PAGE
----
Monday, 9 March 2015

How to dance and how not to dance Argentine tango

If you have not already tried to dance Argentine tango, you are probably reading this to get some tips. If you consider yourself a tanguero, you will be here most likely to examine the audacity of a writer and 'some-time dancer' to opine on the subject of tango.

Argentine tango was once the preserve of those few porteƱos that kept the dance alive through nearly three decades of challenge - when dancing tango was difficult to sustain here in Buenos Aires, and elsewhere neglected. The 'Golden Age' had been and gone, and tango awaited a new injection of artistic energy.

Now, teachers from Buenos Aires have been joined by those in the provinces, and flood across North America, Europe, the Far East, the former Soviet Union and up into China. Each teacher has spawned their own family of dancers and teachers, and tango has become 'world property'. Visit every city in Europe, and most towns, and you will find a tanguero or two dancing some derivative of tango.

So, what is the point of this blog?

Returning as I have for my fifth visit to Buenos Aires, involving over fifteen months of life here, I am still no tango expert - more of a keen observer where aspiration exceeds ability. But I have come to realise one important point: to understand the real implications of tango, you need to experience it here.

The actual mechanism of experience is less important than the fact. Whether with a handful of ancient milongueros at El Arranque on a Tuesday afternoon, or amongst the beautiful and magnificent at De Querusa Practica or Zum at Club Malcolm - the experience informs you about a feeling, one rarely recreated elsewhere.

Here, I am not focussing on that moment of connection experienced by the fortunate and able during a milonga. Nor do I include the point when what has been taught comes seamlessly together within a tanda. For me, the feeling arrives from being amongst those that are not first generation tangueros, who have grown up with the language and music of tango, and in whose soul it has 'genetically' lodged.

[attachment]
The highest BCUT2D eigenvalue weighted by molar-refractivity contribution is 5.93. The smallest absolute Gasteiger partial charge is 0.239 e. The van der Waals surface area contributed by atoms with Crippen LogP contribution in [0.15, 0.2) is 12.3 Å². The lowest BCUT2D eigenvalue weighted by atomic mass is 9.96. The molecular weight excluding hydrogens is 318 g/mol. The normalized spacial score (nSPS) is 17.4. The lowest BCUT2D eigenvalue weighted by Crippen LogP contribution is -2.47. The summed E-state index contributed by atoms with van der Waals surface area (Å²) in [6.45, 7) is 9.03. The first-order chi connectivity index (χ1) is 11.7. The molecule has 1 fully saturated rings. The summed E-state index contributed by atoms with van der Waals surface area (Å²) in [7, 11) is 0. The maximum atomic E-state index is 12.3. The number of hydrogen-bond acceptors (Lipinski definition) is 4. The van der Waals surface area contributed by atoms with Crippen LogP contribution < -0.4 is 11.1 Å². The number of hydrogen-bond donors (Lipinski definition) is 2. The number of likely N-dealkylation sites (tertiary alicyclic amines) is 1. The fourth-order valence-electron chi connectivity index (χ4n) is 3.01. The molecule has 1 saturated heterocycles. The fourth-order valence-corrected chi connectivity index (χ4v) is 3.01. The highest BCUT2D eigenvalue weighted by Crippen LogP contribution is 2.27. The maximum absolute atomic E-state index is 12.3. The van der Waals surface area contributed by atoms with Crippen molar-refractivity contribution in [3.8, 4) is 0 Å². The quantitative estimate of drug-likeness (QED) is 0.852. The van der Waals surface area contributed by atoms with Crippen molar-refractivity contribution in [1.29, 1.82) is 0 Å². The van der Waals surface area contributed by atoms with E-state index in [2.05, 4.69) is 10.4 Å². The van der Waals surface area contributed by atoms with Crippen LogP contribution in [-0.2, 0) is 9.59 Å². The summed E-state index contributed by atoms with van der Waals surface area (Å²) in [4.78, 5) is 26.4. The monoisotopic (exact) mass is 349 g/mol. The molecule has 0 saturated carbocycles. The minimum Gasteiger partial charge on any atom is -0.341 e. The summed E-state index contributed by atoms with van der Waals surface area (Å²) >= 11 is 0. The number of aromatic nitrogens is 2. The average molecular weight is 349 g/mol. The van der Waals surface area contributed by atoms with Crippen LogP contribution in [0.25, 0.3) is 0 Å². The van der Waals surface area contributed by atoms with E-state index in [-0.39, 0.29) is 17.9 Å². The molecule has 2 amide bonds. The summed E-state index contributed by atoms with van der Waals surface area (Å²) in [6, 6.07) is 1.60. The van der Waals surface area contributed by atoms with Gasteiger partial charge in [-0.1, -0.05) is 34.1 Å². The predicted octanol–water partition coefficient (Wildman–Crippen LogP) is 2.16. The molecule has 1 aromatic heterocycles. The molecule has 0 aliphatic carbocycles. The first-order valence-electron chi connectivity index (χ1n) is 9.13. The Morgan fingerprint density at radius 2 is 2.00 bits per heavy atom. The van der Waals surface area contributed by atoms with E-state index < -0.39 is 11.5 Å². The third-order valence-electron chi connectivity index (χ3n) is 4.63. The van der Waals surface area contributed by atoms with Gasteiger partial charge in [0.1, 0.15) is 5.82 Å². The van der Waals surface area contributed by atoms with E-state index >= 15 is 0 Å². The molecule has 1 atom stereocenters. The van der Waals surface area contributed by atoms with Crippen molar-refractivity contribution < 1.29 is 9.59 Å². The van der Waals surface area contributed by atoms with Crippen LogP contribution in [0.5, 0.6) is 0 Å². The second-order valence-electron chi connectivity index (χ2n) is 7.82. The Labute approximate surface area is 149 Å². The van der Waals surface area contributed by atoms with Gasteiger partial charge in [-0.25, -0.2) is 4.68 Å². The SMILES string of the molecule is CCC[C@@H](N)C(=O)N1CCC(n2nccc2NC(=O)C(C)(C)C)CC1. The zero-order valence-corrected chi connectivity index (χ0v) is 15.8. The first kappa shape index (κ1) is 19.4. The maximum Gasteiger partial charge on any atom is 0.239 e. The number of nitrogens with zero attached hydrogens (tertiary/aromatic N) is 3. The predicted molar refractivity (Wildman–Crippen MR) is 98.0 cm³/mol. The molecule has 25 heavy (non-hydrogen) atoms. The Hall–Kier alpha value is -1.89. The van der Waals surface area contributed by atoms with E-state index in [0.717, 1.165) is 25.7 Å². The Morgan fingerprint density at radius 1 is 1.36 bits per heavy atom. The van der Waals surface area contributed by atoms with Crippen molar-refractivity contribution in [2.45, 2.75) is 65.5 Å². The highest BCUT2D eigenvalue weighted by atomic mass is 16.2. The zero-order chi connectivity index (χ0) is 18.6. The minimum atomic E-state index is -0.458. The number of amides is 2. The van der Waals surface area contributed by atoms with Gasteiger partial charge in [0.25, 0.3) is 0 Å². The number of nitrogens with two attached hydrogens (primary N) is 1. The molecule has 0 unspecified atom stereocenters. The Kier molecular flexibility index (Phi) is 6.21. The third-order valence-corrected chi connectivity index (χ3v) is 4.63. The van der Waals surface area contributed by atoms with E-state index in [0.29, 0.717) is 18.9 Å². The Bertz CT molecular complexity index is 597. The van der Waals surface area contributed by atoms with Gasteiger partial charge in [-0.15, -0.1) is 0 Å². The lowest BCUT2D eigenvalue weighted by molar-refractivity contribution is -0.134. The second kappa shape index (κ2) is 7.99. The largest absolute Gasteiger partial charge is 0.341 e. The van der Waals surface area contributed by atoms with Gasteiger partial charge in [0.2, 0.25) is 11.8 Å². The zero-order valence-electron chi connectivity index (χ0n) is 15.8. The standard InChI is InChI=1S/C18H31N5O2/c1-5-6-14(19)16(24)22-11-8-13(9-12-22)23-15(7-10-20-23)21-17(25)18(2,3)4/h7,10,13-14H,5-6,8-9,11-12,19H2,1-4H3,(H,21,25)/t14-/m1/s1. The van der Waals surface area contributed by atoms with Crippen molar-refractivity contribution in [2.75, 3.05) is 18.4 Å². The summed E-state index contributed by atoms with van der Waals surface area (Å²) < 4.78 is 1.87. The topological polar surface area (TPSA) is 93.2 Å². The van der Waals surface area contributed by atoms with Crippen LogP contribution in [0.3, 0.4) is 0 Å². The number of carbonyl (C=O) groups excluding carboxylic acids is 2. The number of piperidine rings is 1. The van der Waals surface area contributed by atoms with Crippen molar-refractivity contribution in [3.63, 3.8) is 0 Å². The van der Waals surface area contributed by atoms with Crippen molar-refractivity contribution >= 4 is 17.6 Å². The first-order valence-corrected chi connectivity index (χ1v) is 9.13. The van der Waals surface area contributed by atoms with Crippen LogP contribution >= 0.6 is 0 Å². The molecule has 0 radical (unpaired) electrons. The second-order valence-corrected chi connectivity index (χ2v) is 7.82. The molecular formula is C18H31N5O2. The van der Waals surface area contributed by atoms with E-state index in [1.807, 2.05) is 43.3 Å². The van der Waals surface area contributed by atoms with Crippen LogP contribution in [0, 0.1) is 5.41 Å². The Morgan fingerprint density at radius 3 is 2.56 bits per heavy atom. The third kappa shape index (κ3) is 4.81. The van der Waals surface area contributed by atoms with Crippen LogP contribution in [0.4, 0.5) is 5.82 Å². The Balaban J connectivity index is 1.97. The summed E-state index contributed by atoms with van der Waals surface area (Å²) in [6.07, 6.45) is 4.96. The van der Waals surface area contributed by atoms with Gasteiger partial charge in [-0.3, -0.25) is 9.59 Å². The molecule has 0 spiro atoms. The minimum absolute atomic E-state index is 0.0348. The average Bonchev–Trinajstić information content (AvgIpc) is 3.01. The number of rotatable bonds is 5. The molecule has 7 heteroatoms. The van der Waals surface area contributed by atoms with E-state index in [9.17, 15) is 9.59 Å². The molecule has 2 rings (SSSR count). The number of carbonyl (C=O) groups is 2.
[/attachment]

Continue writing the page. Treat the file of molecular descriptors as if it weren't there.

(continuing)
Buenos Aires tangueros do not, by any means, deliver the best of tango method. Look carefully at the technique and lightening responses of some of the world's professionals, and you will see technical and aesthetic brilliance. But here, tango represents simply a dance that people dance, and through which they express over a century of collective experience. Tango is certainly different from cooking or football - yes it can be exported, but it owes an essential part of its character to the bario from whence it came, in which it grew, and to the milongueros that danced it.

Young tangueros here in Buenos Aires understand this only too well. Picture the milonga glistening with youth and talent - where technique and energy combine. Enter then, a pair of ancient milongueros that take to the floor to exhibit. A silence falls, and the most talented of the best watches with hunger. It is because they, like us, know that they are to experience a part of their history that will inform their present.

So, how to dance - and how not to dance tango? For that, you will simply have to tell the boss that you are away for at least a month, buy the flight, book the tango hostel or apartment, and come. Until you do so, and feel the spirit of tango in Buenos Aires, this posting will remain an intractable mystery, and you will be missing out on a fundamental point of connection of true Argentine tango.

To learn from the milongueros' favourite tanguera, 'La flaca Lucia': "She lives and feels the moment" - Pocho y Alito at 6.15 time elapsed; go to